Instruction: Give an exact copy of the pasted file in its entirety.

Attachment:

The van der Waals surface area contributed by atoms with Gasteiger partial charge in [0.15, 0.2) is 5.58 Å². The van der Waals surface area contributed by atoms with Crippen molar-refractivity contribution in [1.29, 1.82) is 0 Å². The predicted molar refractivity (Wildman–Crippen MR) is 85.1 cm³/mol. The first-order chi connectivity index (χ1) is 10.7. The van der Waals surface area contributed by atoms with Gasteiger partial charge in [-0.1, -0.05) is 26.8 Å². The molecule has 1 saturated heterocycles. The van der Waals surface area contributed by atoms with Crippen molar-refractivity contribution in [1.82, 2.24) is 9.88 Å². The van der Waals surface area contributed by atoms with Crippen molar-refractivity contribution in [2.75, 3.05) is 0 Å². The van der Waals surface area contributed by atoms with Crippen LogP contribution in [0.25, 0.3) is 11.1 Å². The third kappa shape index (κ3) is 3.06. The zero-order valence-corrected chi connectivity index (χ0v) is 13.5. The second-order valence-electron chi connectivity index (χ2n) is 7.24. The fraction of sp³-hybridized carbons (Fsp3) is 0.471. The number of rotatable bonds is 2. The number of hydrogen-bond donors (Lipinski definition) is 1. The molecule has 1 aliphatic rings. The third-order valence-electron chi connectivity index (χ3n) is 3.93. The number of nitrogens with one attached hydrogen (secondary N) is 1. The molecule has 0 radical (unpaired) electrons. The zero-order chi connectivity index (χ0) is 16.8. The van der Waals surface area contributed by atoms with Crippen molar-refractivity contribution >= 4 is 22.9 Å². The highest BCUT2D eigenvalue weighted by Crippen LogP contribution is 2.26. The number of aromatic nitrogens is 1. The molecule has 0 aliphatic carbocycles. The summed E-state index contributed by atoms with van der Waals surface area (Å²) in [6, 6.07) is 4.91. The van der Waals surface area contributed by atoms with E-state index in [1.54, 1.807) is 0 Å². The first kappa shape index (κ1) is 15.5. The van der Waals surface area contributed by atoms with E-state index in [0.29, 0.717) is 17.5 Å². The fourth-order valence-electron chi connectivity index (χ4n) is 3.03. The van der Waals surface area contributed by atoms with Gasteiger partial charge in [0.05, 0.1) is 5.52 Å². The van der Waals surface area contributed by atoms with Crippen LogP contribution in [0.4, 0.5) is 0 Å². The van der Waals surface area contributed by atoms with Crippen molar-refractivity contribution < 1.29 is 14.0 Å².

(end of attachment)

The van der Waals surface area contributed by atoms with Gasteiger partial charge in [0.15, 0.2) is 5.58 Å². The van der Waals surface area contributed by atoms with Crippen molar-refractivity contribution in [1.29, 1.82) is 0 Å². The predicted molar refractivity (Wildman–Crippen MR) is 85.1 cm³/mol. The first-order chi connectivity index (χ1) is 10.7. The van der Waals surface area contributed by atoms with Gasteiger partial charge in [-0.1, -0.05) is 26.8 Å². The molecule has 1 saturated heterocycles. The van der Waals surface area contributed by atoms with Crippen molar-refractivity contribution in [1.82, 2.24) is 9.88 Å². The van der Waals surface area contributed by atoms with Crippen molar-refractivity contribution in [2.75, 3.05) is 0 Å². The van der Waals surface area contributed by atoms with Crippen LogP contribution in [0.25, 0.3) is 11.1 Å². The third kappa shape index (κ3) is 3.06. The zero-order valence-corrected chi connectivity index (χ0v) is 13.5. The second-order valence-electron chi connectivity index (χ2n) is 7.24. The fraction of sp³-hybridized carbons (Fsp3) is 0.471. The number of rotatable bonds is 2. The number of hydrogen-bond donors (Lipinski definition) is 1. The molecule has 1 aliphatic rings. The third-order valence-electron chi connectivity index (χ3n) is 3.93. The number of nitrogens with one attached hydrogen (secondary N) is 1. The molecule has 0 radical (unpaired) electrons. The zero-order chi connectivity index (χ0) is 16.8. The van der Waals surface area contributed by atoms with Crippen molar-refractivity contribution >= 4 is 22.9 Å². The highest BCUT2D eigenvalue weighted by Crippen LogP contribution is 2.26. The number of aromatic nitrogens is 1. The molecule has 0 aliphatic carbocycles. The summed E-state index contributed by atoms with van der Waals surface area (Å²) in [6, 6.07) is 4.91. The van der Waals surface area contributed by atoms with E-state index in [1.54, 1.807) is 0 Å². The first kappa shape index (κ1) is 15.5. The van der Waals surface area contributed by atoms with E-state index in [0.29, 0.717) is 17.5 Å². The fourth-order valence-electron chi connectivity index (χ4n) is 3.03. The van der Waals surface area contributed by atoms with Gasteiger partial charge in [0.05, 0.1) is 5.52 Å². The van der Waals surface area contributed by atoms with Crippen LogP contribution in [0.4, 0.5) is 0 Å². The van der Waals surface area contributed by atoms with Crippen molar-refractivity contribution < 1.29 is 14.0 Å².